If I understand the problem right, then standard deviation will give you an answer, but it won’t be what you want. Imagine:

Group decisions: 6 5 5 4 5 4 5 5 4 6 6 5

Individual decisions: 9 9 9 9 9 9 8 9 9 9 9

I think you would call the group decisions above less extreme than the individual decisions, but the SD is larger for the group decisions.

I don’t think you want an out-of-the-box algorithm. I think you just want to define what extreme means and ask what fraction of decisions made by groups/individuals meets that definition.

For example, if extreme means anything in the set [1,2,3,4,6,7,8,9], then my above data samples would show:

Group decisions: 6 out of 12 extreme = 50% (call this *f*[sub]G[/sub])

Individual decisions: 0 out of 11 extreme = 0% (call this *f*[sub]I[/sub])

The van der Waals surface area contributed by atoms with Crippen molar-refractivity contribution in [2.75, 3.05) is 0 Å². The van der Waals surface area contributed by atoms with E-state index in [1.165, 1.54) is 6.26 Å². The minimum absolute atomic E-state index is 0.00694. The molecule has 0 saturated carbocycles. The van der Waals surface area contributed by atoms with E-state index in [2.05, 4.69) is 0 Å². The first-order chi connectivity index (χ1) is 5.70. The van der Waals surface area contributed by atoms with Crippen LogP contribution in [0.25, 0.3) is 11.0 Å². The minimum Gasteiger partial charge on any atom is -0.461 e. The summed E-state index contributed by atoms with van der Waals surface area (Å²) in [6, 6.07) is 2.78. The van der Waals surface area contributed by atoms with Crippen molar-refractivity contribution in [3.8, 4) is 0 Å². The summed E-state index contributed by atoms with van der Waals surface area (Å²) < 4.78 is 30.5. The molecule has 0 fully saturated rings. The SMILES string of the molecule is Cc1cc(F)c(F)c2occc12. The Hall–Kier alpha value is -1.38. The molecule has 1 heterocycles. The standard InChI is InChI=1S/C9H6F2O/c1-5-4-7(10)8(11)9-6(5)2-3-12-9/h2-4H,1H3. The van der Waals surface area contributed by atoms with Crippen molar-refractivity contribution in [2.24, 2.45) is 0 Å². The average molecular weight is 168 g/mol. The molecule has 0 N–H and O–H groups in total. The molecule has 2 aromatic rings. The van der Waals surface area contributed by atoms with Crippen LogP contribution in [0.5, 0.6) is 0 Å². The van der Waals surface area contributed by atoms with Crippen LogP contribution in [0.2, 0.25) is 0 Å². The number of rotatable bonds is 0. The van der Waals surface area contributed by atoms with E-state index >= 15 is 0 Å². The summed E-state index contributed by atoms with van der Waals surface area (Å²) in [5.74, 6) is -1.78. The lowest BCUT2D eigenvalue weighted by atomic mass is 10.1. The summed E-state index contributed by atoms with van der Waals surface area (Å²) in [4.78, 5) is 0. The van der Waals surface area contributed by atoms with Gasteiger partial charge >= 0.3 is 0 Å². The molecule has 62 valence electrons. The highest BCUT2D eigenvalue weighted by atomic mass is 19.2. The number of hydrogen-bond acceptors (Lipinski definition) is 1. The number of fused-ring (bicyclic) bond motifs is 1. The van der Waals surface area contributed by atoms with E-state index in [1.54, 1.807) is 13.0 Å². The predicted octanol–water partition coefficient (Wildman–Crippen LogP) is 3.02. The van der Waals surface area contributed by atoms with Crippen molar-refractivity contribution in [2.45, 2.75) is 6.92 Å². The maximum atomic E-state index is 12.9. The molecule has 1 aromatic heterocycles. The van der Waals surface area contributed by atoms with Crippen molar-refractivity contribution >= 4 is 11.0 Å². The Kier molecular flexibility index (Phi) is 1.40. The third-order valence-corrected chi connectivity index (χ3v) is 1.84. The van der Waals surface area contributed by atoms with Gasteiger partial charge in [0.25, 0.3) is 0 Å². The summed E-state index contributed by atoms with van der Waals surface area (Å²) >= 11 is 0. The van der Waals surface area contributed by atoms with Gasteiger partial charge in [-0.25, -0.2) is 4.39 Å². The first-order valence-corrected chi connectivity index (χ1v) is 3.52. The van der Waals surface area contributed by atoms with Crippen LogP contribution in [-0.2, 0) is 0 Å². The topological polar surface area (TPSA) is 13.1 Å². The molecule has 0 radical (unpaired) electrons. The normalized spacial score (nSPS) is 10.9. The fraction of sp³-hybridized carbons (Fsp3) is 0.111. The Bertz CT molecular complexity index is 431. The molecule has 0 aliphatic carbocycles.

The next step is the critical step: you *must* estimate the uncertainty on these fractions. Barring any number of complications which may or may not be present, the fractions *f*[sub]G[/sub] and *f*[sub]I[/sub] will follow a binomial distribution. Assuming you have lots of data, and your distributions are less, umm, weird than the ones I made up, you could use the data themselves to estimate the error.

If you have enough data to make your errors small enough, then you will now be able to address whether *f*[sub]G[/sub] is significantly greater than *f*[sub]I[/sub]. What might be a bit cleaner is to ask if the ratio *r*=*f*[sub]G[/sub]/*f*[sub]I[/sub] is inconsitent with 1 (and in which direction!) given the error on *r* (which comes from propagating the errors on *f*[sub]G[/sub] and *f*[sub]I[/sub].)

I’ve glossed over / left out some aspects which could be important, but this at least is (I think) closer to what you want (assuming I actually understand the problem in the first place. If I don’t, then my apologies for wasting everybody’s time .)

(And this just goes to show that actually getting a quantitative result from a set of data is way more involved than it might seem at first.)